Open House Tours & Activities

[Wilson Hall] Wilson Hall, Fermilab's main office complex and signature building, will be a hub of activity for the Open House. Activities include an introductory video, science lectures, 15th floor Visitor Area, Ask the Dr!, and more than 10 information booths explaining different lab activities, including safety at Fermilab, environmental restoration and management and the arts series. Click here for more information on Wilson Hall activities.

Take home a hands-on activity for an atomic mystery model. The Lederman Science Center has many hands-on exhibits that explore the science and technology of Fermilab. During the Open House, your family can also explore family-oriented science software and learn about prairie insects. The Center is recommended for families with children age seven and up.

The Margaret Pearson Memorial Trail is series of trails which wind through the restored prairie and include a loop through the Big Woods. Here you can see, smell, and carefully touch the types of plants in the prairie, as well as see or hear birds and other animals. The .5 mile "inner loop" is designed to be accessible to all visitors and will take about 20 minutes to walk. For visitors wanting a more challenging hike, there is a 1.2 mile "outer loop" trail.

The Accelerator Walking Tour will explain the various stages of proton acceleration through the use of mural size photos and computer animated graphics. Your visit will follow the route of the proton beginning at the source and walk you along the Linear Accelerator gallery. Fermilab personnel will be on hand along the route to answer questions.

At the Neutron Therapy Facility, an oncology nurse and a physicist will explain the treatment of cancer using the neutron beam. Literature will also be available.

The Main Control Room personnel will demonstrate how the world's most powerful accelerator is computer controlled.

[lunch] Fermilab will serve a picnic-style lunch, plus snacks, for a nominal cost. The food tent is located in the parking lot west of Wilson Hall.

[Main Injector]

Board a bus and see the Main Injector and Recycler, Fermilab's newest accelerators. You have the option to visit the tunnel, stay on the bus, or visit the display area and ask a scientist a question. To visit the tunnel, you will descend 60 stairs and walk about 1,000 feet while viewing a variety of accelerator components. This portion of the tour ends in a display area where you will have the opportunity to ask a scientist a question while you enjoy a refreshing lemonade. You will board the bus again and take a ride around the Main Ring Road where your bus guide will point out areas of interest while you enjoy the scenery and wildlife.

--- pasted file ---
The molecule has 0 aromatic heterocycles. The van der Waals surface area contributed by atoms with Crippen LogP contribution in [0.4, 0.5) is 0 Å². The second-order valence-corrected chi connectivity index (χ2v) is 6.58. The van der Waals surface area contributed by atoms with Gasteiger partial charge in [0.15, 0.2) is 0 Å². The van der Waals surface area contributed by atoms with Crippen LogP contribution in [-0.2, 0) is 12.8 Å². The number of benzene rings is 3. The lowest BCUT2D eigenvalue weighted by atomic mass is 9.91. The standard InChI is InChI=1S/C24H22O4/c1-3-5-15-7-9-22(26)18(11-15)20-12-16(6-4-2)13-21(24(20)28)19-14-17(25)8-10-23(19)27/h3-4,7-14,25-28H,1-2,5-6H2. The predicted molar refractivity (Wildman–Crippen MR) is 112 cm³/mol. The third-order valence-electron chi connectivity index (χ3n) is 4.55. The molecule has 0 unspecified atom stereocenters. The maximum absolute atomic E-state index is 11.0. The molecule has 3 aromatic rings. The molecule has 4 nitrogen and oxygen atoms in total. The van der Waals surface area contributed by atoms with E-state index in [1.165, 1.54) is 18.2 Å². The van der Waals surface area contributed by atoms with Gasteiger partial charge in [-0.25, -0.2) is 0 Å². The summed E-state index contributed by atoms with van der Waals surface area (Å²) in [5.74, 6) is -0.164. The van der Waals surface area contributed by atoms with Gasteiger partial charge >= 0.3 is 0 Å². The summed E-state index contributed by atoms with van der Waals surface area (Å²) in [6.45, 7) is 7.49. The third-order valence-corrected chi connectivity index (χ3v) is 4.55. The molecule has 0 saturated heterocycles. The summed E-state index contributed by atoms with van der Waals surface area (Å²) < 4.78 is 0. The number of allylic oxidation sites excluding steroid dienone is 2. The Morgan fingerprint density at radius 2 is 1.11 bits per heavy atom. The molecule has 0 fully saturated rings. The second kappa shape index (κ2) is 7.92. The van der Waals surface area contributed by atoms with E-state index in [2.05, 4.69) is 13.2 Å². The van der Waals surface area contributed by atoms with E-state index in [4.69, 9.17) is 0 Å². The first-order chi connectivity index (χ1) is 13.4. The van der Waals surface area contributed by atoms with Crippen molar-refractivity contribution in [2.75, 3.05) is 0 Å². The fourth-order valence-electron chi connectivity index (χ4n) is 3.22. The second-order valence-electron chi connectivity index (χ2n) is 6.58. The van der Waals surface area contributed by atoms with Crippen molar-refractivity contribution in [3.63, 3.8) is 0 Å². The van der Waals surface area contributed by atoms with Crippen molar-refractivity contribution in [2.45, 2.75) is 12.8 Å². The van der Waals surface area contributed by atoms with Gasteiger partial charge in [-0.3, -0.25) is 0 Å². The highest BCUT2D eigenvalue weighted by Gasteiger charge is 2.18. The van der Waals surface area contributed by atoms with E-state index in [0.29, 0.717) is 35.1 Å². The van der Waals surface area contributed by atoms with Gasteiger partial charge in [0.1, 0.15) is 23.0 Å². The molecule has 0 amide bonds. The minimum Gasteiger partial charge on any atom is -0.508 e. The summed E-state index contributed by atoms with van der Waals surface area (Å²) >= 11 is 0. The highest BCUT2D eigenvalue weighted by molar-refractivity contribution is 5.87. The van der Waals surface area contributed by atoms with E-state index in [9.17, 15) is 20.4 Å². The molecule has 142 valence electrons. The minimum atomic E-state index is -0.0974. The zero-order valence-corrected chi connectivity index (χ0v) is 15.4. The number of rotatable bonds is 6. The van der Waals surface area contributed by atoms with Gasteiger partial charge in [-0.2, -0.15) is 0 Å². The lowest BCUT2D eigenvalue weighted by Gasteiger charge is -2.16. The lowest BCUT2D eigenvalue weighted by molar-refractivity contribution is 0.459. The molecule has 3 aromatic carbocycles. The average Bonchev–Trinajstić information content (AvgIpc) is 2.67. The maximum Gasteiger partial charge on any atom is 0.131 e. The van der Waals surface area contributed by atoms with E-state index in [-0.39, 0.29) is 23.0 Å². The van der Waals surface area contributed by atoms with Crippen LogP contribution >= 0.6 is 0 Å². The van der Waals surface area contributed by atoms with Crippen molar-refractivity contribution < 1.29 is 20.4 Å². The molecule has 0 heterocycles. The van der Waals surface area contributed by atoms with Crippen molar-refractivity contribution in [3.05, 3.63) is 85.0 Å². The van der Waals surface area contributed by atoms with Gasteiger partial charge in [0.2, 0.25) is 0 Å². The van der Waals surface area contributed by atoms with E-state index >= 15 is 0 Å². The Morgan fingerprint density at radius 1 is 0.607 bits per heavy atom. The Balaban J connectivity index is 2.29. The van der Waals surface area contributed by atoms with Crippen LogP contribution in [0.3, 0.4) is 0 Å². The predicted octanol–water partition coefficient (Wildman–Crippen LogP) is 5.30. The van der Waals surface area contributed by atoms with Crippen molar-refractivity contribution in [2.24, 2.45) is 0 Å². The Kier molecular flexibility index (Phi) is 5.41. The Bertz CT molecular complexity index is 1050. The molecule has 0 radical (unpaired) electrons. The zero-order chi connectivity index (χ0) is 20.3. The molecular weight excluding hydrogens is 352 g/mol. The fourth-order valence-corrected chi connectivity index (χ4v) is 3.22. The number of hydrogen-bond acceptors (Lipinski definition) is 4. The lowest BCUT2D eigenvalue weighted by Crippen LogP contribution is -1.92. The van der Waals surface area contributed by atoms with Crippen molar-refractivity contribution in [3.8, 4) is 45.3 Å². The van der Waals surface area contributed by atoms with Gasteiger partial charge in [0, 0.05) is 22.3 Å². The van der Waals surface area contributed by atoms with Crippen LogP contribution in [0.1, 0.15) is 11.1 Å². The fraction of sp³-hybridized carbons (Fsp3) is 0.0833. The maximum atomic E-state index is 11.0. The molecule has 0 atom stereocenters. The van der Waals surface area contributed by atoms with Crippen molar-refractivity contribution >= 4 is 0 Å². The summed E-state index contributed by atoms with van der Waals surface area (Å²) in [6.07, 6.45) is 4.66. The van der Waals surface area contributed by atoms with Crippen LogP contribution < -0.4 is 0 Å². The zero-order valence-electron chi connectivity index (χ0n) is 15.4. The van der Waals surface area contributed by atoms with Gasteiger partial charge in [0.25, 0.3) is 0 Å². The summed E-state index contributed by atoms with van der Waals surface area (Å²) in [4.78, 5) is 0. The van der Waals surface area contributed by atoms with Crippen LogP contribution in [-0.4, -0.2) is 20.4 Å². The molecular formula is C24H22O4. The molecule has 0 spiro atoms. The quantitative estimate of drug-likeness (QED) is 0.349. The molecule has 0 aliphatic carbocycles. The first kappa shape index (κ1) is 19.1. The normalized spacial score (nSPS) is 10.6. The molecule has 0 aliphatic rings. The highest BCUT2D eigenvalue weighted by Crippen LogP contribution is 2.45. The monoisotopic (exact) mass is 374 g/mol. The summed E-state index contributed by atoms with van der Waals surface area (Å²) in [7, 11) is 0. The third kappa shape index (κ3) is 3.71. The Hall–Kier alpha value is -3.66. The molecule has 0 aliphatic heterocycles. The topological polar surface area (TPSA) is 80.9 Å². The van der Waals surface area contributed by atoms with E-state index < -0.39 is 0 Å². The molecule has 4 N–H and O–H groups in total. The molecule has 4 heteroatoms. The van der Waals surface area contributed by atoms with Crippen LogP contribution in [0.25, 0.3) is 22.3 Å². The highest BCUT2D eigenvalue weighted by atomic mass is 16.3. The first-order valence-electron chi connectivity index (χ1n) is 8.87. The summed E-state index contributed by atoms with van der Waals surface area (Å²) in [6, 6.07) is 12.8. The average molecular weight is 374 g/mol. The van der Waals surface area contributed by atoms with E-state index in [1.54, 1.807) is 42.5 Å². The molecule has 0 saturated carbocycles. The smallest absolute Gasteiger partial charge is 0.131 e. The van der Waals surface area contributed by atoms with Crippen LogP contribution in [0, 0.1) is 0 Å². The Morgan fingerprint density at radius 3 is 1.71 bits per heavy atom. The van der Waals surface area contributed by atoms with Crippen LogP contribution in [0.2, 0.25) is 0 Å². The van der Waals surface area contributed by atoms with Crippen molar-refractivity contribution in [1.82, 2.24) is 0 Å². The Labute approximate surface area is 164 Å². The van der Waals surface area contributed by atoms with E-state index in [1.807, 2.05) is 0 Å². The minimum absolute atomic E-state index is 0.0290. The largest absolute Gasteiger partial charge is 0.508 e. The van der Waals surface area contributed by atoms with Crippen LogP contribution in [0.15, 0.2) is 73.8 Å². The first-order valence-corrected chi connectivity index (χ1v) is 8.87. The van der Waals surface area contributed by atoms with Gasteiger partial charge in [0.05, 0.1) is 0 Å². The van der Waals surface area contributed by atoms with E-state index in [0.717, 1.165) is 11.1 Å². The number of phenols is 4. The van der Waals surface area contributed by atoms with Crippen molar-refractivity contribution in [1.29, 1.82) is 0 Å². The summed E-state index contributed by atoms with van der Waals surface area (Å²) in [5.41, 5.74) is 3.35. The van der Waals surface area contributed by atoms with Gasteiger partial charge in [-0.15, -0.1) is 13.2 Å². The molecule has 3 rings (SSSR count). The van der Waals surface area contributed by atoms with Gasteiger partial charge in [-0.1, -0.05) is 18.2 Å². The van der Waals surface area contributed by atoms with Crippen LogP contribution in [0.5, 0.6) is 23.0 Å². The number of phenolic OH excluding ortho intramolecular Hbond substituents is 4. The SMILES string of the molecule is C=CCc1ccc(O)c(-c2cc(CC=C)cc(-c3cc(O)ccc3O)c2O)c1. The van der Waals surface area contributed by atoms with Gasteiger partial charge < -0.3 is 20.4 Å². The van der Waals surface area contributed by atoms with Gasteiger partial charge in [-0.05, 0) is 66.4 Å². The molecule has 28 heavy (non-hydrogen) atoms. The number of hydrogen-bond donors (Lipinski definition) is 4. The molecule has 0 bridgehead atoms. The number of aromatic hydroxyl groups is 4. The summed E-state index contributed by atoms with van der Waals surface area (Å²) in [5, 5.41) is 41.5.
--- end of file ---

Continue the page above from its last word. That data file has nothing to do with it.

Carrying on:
The bus will stop at D0, an experimental building, which you may wish to visit. This bus will then return you to Wilson Hall.

[D0 Central] D0 Collider. As part of the Fermilab Open House on September 13th, you can participate in a tour of the D0 Assembly Hall where the D0 detector is undergoing modifications for an extended run in late 1999 or early 2000. Click here for more information.

[Feynman & Wilson Hall] A tour of Feynman Computing Center will offer a number of activities to show visitors how computing is used in High Energy Physics. Among the activities at the center, visitors will be able to tour the sophisticated computing facilities, see how virtual reality can be used in HEP, explore the World Wide Web, create their own Web page. Click here for more information.

[CDF detector] Visit the B0 Assembly Building for the Collider Detector at Fermilab (CDF). See work going on to upgrade CDF for the next run of the Fermilab Collider. The CDF tour includes views of the 3,000 ton central detector, the free standing 30 ton central muon detector extensions, posters on detector components and physics projects, a video of the central detector being moved, and computer event displays. Click here for more information about CDF.
[Industrial Complex] The Technical Division will offer a cryogenics demonstration and tours of the magnet development areas.
[Experimental areas] The C bus stops at several Fixed Target Experiments and a facility used for R&D (Research and Development) of sophisticated components for detectors.

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J. Nicholls (August 1997)